Pueblo is a small town and, like any small town, it has its share of folks who like to think they are the center of our universe. You know who they are. They are mentioned or pictured frequently in The Pueblo Chieftain attending various functions, giving their opinions on issues, promising to fix some neighborhood problem or being named to some sort of board or commission.
You can’t miss them at the big banquet fundraisers for various charities, because lots of people make it a point to get close enough to shake their hands and say "hello." These much sought-after folks like to call each other the “major players” in town. So I guess it would naturally follow that the rest of us are minor players, or maybe even “nobodies.”
Every once in a while, I have what I like to call “flashes of brilliance.” You know what I mean, because you have them too. You’re reading the newspaper or attending a meeting or watching TV news and suddenly you have an idea about how some problem in town could be solved.
But you don’t really take any action on it because you’ve been conditioned to believe that only certain people, organizations or companies are major players, and nothing can be accomplished without their backing, or at least their endorsement. (And, of course, many of them require your donations.)
Hogwash! The real major players are folks like the woman who walks around Pueblo West every single morning, rain or shine, and picks up litter. Or the little boy killed in the Boston Marathon bombing, who had been pictured just the week before holding up a hand-made sign that said: “People should stop hurting each other.” Or the person who sits on the curb and talks to a homeless person and lets the homeless person use her phone to call home, instead of just throwing a dollar at that person as she drives by.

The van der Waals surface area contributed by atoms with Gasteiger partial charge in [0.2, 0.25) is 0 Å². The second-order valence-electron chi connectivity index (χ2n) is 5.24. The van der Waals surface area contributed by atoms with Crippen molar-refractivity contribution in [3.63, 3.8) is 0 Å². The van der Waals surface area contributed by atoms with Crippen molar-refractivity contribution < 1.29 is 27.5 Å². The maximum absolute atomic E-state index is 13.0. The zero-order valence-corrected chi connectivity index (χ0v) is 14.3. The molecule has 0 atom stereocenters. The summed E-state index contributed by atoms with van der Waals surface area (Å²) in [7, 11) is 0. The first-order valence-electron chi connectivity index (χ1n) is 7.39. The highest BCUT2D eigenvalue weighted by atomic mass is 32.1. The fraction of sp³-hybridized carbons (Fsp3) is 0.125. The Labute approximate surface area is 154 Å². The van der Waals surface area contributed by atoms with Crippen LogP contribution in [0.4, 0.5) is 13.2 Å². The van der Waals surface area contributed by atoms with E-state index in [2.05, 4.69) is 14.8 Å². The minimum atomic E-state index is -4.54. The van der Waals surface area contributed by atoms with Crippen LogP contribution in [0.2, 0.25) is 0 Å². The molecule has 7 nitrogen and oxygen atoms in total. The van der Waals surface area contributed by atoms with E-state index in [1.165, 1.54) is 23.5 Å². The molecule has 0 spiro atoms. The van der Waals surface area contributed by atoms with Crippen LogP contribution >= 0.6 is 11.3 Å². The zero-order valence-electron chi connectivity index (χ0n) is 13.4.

Those are the real major players, the people who are really making a difference. And they’re all around you every day, doing whatever they can to make Pueblo a cleaner, safer, happier place for us all to live. They’re trying to find a grocery store to move to the East Side, they’re finding neighborhood locations for family recreation, they’re joining Neighborhood Watch, and they’re doing it all without recognition or pay.
So when you have an idea that might just make the world a better place, try it. If it doesn’t work, try something else. But don’t underestimate yourself. If you lighten the burden of just one person, that’s more than a lot of those so-called major players have done. And just think what could be accomplished if all us nobodies get together.
Here’s what I tell myself whenever I think I don’t have enough money or power or influence to accomplish something: Speak up. Defy hate. Demand justice. Tell the truth. Be kind. Play fair. Seek peace. (I have that list tattooed on my leg, just in case I forget. I’m getting old and absent minded, you know.)
Since retiring from careers as an insurance executive and a senior management executive of a large multi-use entertainment venue, Emily Price keeps busy as an activist and community advocate for social and political causes.